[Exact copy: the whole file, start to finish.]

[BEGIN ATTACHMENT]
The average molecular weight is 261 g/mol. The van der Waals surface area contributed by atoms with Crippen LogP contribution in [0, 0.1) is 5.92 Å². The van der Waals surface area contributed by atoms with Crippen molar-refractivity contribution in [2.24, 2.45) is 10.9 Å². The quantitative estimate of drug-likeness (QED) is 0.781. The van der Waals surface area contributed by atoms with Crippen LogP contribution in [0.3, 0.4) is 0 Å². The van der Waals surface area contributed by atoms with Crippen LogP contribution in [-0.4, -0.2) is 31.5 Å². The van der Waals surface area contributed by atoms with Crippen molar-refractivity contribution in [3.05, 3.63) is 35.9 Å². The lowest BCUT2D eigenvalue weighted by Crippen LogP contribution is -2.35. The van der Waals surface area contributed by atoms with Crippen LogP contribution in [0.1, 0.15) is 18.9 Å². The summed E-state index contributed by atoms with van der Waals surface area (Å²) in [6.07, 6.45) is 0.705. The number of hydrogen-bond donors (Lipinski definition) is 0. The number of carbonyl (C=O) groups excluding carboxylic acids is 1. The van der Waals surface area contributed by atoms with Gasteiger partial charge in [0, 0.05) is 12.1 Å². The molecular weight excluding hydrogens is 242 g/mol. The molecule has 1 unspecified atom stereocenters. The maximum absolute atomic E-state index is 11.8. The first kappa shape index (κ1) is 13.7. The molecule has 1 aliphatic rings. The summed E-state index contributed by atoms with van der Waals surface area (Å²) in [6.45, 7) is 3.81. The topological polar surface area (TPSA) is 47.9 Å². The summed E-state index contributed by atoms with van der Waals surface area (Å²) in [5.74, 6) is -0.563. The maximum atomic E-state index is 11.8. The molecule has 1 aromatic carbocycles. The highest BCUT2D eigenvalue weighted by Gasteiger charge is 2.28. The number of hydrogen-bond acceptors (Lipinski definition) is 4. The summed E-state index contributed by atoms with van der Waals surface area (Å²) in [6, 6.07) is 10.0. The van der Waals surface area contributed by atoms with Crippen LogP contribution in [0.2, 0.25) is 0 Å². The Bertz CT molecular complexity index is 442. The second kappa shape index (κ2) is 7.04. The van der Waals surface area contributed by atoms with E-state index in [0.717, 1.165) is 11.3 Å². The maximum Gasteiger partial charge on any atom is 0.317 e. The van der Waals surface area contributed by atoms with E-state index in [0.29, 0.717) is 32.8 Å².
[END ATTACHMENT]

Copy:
The average molecular weight is 261 g/mol. The van der Waals surface area contributed by atoms with Crippen LogP contribution in [0, 0.1) is 5.92 Å². The van der Waals surface area contributed by atoms with Crippen molar-refractivity contribution in [2.24, 2.45) is 10.9 Å². The quantitative estimate of drug-likeness (QED) is 0.781. The van der Waals surface area contributed by atoms with Crippen LogP contribution in [0.3, 0.4) is 0 Å². The van der Waals surface area contributed by atoms with Crippen LogP contribution in [-0.4, -0.2) is 31.5 Å². The van der Waals surface area contributed by atoms with Crippen molar-refractivity contribution in [3.05, 3.63) is 35.9 Å². The lowest BCUT2D eigenvalue weighted by Crippen LogP contribution is -2.35. The van der Waals surface area contributed by atoms with Crippen LogP contribution in [0.1, 0.15) is 18.9 Å². The summed E-state index contributed by atoms with van der Waals surface area (Å²) in [6.07, 6.45) is 0.705. The number of hydrogen-bond donors (Lipinski definition) is 0. The number of carbonyl (C=O) groups excluding carboxylic acids is 1. The van der Waals surface area contributed by atoms with Gasteiger partial charge in [0, 0.05) is 12.1 Å². The molecular weight excluding hydrogens is 242 g/mol. The molecule has 1 unspecified atom stereocenters. The maximum absolute atomic E-state index is 11.8. The first kappa shape index (κ1) is 13.7. The molecule has 1 aliphatic rings. The summed E-state index contributed by atoms with van der Waals surface area (Å²) in [6.45, 7) is 3.81. The topological polar surface area (TPSA) is 47.9 Å². The summed E-state index contributed by atoms with van der Waals surface area (Å²) in [5.74, 6) is -0.563. The maximum atomic E-state index is 11.8. The molecule has 1 aromatic carbocycles. The highest BCUT2D eigenvalue weighted by Gasteiger charge is 2.28. The number of hydrogen-bond acceptors (Lipinski definition) is 4. The summed E-state index contributed by atoms with van der Waals surface area (Å²) in [6, 6.07) is 10.0. The van der Waals surface area contributed by atoms with Crippen LogP contribution in [0.2, 0.25) is 0 Å². The Bertz CT molecular complexity index is 442. The second kappa shape index (κ2) is 7.04. The van der Waals surface area contributed by atoms with E-state index in [0.717, 1.165) is 11.3 Å². The maximum Gasteiger partial charge on any atom is 0.317 e. The van der Waals surface area contributed by atoms with E-state index in [0.29, 0.717) is 32.8 Å².